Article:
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 Table of Contents  
SHORT COMMUNICATION
Year : 2017  |  Volume : 4  |  Issue : 3  |  Page : 72-73

Workforce planning and distribution for universal oral health coverage: An Indian perspective


Department of Public Health Dentistry, Dr. D.Y. Patil Dental College and Hospital, Dr. D.Y. Patil Vidyapeeth, Pune, Maharashtra, India

Date of Web Publication11-Jan-2018

Correspondence Address:
Vini Mehta
Department of Public Health Dentistry, Dr. D.Y. Patil Dental College and Hospital, Pune - 411 018, Maharashtra
India
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Source of Support: None, Conflict of Interest: None


DOI: 10.4103/jdrr.jdrr_56_17

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  Abstract 

On the global picture India is a fast growing nation with an equally growing population. The dental workforce has grown in the absence of any specific design or policy planning, resulting in an oversupply of dentists in urban areas. The inverse ratio of dentist to population is a major setback especially in the rural areas. Proper distribution of available manpower is the need of the hour. The challenges are many, but they can be overcome with strong consensus and implementation through upstream approaches.

Keywords: Dental workforce, manpower planning, oral health coverage


How to cite this article:
Mehta V. Workforce planning and distribution for universal oral health coverage: An Indian perspective. J Dent Res Rev 2017;4:72-3

How to cite this URL:
Mehta V. Workforce planning and distribution for universal oral health coverage: An Indian perspective. J Dent Res Rev [serial online] 2017 [cited 2021 Oct 22];4:72-3. Available from: https://www.jdrr.org/text.asp?2017/4/3/72/223053


  Introduction Top


On the global picture, India is a fast-growing nation with an equally growing population. About 68% of India's population resides in villages that lack basic general health infrastructure. Furthermore, there exists a pervasive trend within the health-care industry wherein oral healthcare is isolated, and it is not seen as a priority by the government, policymakers, and importantly, by the communities itself.[1] Lack of dental infrastructure, workforce, and uneven distribution is an addition to this adversity.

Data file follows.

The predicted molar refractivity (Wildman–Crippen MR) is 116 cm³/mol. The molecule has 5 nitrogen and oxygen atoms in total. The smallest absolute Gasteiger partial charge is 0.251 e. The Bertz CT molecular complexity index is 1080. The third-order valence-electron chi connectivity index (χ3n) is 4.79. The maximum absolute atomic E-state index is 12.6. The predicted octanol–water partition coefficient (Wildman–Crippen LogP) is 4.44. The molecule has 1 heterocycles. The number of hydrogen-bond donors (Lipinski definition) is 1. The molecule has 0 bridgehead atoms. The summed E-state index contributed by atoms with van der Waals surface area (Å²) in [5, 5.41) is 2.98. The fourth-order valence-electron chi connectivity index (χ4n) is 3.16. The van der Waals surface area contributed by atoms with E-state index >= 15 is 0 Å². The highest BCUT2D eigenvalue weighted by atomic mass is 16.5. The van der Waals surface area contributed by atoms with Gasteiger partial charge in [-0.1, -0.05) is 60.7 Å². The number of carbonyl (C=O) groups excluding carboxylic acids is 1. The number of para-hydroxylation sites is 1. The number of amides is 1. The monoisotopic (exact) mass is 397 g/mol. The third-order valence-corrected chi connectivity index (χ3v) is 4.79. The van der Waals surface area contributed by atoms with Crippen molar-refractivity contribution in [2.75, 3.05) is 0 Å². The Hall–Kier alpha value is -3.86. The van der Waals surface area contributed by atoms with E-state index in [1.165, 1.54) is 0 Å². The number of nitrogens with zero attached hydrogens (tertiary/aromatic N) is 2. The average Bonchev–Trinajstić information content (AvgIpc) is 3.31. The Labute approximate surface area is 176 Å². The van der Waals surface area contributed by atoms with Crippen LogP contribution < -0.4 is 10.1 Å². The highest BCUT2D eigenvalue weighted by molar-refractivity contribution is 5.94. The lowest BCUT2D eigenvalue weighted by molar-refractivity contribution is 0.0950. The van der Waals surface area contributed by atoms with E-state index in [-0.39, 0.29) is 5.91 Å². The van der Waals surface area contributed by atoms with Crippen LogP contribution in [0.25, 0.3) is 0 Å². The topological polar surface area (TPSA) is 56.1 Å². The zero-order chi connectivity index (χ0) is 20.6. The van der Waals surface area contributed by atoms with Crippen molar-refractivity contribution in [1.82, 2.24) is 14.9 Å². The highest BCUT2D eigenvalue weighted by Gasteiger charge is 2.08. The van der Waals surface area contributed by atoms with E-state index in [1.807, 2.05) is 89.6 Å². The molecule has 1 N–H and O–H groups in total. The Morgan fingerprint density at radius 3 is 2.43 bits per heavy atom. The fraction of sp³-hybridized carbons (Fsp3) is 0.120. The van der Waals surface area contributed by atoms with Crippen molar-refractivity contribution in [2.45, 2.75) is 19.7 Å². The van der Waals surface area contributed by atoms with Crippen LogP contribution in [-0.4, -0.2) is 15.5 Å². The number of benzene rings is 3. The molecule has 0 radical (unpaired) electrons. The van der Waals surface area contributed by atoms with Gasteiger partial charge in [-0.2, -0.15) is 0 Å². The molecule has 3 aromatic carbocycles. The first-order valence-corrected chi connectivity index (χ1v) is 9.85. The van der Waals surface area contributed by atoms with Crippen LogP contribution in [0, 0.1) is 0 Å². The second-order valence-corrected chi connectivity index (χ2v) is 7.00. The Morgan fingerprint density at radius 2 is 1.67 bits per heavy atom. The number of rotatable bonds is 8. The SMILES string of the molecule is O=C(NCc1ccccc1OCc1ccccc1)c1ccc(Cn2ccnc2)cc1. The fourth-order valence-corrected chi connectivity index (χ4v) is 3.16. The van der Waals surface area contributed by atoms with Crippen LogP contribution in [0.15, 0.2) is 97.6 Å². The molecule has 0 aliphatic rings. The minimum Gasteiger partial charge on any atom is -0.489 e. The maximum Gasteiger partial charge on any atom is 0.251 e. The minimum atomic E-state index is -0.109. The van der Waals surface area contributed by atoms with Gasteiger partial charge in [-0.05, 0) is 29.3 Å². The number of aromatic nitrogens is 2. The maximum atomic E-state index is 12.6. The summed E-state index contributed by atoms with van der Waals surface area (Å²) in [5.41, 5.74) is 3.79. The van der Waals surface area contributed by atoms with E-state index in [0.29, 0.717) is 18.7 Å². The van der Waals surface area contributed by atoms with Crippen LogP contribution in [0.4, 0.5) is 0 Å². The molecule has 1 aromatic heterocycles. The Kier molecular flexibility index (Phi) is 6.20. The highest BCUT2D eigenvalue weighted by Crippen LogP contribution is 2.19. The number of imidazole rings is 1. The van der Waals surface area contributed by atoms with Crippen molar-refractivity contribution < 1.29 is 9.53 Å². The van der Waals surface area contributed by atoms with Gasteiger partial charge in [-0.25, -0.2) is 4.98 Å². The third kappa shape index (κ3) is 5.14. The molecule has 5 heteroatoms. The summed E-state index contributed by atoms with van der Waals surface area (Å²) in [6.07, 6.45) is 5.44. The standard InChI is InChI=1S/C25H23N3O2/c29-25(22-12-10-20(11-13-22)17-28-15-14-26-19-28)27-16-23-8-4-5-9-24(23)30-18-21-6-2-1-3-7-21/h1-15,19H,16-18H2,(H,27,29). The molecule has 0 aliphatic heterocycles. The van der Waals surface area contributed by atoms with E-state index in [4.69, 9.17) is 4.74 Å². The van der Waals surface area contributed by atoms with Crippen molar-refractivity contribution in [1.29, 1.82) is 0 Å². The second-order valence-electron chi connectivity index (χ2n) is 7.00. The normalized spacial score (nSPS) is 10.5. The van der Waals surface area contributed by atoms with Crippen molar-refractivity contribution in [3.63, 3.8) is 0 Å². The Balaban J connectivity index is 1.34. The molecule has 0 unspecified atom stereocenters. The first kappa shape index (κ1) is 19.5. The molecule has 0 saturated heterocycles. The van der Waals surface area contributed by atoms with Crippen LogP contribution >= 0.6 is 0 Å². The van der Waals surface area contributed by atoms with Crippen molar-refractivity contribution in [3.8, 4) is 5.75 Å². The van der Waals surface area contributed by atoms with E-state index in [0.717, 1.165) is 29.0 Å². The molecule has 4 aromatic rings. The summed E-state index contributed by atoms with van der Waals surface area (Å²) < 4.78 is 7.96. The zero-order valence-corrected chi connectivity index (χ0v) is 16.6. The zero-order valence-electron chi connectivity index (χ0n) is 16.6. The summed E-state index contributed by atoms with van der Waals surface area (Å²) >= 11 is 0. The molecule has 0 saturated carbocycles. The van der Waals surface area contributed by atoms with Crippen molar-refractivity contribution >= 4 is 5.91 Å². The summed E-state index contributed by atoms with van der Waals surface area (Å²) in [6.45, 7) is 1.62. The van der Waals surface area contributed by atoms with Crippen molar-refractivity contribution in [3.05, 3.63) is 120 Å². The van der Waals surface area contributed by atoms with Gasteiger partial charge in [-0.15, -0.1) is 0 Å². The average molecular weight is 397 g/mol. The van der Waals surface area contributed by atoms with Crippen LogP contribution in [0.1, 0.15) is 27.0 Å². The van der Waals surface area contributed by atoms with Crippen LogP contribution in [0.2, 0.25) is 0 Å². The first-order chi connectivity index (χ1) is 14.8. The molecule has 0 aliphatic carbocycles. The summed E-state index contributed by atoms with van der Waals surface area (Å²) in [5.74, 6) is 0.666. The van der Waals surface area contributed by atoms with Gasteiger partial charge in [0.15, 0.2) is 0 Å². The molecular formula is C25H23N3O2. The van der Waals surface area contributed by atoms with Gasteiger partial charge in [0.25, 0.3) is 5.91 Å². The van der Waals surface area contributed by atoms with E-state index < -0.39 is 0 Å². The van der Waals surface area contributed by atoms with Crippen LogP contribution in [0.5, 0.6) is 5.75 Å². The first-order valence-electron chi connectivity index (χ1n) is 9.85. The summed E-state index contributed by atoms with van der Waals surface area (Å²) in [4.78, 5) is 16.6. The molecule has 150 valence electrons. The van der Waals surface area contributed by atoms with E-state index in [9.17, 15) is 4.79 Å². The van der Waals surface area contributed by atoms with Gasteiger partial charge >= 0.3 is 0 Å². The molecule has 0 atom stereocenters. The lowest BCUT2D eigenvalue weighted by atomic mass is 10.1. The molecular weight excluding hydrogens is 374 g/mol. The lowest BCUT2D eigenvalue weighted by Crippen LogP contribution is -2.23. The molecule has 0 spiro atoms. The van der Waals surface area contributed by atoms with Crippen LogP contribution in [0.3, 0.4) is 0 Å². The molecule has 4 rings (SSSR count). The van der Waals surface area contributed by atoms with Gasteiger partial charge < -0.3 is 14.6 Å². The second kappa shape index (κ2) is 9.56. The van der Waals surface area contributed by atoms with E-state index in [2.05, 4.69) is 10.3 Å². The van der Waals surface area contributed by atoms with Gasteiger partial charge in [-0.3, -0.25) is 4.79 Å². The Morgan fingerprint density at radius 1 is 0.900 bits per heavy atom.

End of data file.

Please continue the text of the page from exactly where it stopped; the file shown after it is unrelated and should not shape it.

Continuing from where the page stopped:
Currently, there are 310 dental colleges with around 270 private and 40 government colleges along with over 117,825 registered dentists working in India. A gradual increase in the number of dental graduates should be beneficial for an overall oral health of the country, but the reality is grim. Although India has a dentist to population ratio of 1:10271, budding dentists find it difficult to survive.[2] The dental workforce has grown in the absence of any specific design or policy planning, resulting in an oversupply of dentists in urban areas. Deficient workforce planning and projection is the result of mushrooming of dental colleges, geographical imbalances, the skewed dentist-population ratio, lopsided specialist training, the lack of dental auxiliaries, inadequate workforce in rural areas, immigration and migration of the dental workforce, and changing disease patterns.[3] The work interests of dentists are associated with their unwillingness to work in rural areas due to socioeconomic, geographical factors, and lack of government jobs.

This situation has a direct impact on oral health delivery in the nation. The inverse ratio of dentist to population is a major setback, especially in the rural areas. This is one of the reasons for the alarming increase in number of quacks in these areas who provide services at minimal charges. The unethical and unhygienic practice of the quacks has increased the oral health problems rather than minimizing it. Continuation of the current situation will lead to wastage of highly trained dental workforce and create a threat to the professional integrity of the dentists. Accessible, affordable, available, and appropriate oral healthcare, in the form of a tailor-made oral health package, is vital for every community.

All these reasons together have created a vacuum in the universal oral health coverage in the country. Proper distribution of available workforce is the need of the hour. The challenges are many, but they can be overcome with strong consensus and implementation through upstream approaches. Beginning from the basic foundation, that is, the compulsory rotatory internship period, we can lobby with the government to impose a mandatory rural posting of dental interns for 1 year. This will provide oral healthcare to the last man in the remotest village. Community health leaders such as ASHAs and Anganwadi workers help bridge the gap between the health system and the community. They have been successful in mitigating several health issues and thus can be utilized for providing basic oral health care. There is a need to include compulsory oral health-care provisions at primary health centers and community health centers. The gap between preventive (primary) and tertiary oral care levels needs to be bridged.